Wednesday, May 18, 2011

Linda Benglis at the New Museum

Lynda Benglis

Currently up at the New Museum, there is a collection of Linda Benglis' most accredited work over her extensive career. The works range from monumental, expressive sculptures, to video art, to photographic series, to highly decorative wax relief sculptures. The first thing that strikes you is the magnitude of substance that constitutes her abstract sculptures. Their application is apparent in it's intent to mimic bodily functions. I really appreciated her color palette, finding it to be very similar to my own preferences.
The video art she had projected on the wall I have to admit was a little off putting at first. It is only when I look at it through feminist art theory that it begins to spark any interest. The footage is of her and a female lover passionately kissing accompanied by a soundtrack of an old country song sung by a male voice. By doing this Benglis is able to reverse the gaze by not only controlling her own performance of her own sexuality, but also having control over the editing and sound mixing that determines how the viewer experiences the piece. She takes an activity that has typically been exploited by a male and takes control into her own hands. The song states as follows in a male voice "Oh tell me how much can a man need a woman, well that's how much i need you..." then a woman, but what will you give me?" "what will i give you?" She creates an interesting contrast between a display of female homosexuality with a misogynist soundtrack behind it.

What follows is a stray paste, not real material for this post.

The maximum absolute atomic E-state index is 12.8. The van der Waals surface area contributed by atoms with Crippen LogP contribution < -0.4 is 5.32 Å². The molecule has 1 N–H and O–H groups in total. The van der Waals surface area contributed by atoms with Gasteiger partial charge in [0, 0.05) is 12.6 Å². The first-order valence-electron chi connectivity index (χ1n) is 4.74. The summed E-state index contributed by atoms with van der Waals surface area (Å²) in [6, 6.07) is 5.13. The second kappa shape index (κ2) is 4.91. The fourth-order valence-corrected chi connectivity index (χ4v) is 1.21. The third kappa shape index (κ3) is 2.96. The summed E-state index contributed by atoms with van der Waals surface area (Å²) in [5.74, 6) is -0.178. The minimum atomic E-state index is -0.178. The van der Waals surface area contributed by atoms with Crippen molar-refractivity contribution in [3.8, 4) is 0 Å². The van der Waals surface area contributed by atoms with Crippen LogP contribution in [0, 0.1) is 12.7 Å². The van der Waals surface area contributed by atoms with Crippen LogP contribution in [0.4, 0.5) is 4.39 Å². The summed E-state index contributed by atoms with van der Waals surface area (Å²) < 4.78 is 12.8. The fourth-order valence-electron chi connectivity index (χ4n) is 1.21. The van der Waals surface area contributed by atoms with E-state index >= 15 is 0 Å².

The pieces that did grab me the most were her series of multicolored wax on strips of wood that adorned the walls. She applies the materials in such a sensitive, yet natural manner, creating different layers of contrasting and correlating colors, that seem dreamlike yet oddly familiar and organic at the same time.
I'm really glad that I did get to see this show before it came down, as I felt an innate kinship with Lynda and her work as soon as I saw it. I completely agree with her sculpting abilities, from her use of color, to form, to subject matter. Her film work is a little less agreeable, and I remain neutral about her photographs. I would like to file her abilities into my personal arsenal of knowledge for future inspiration and historical context.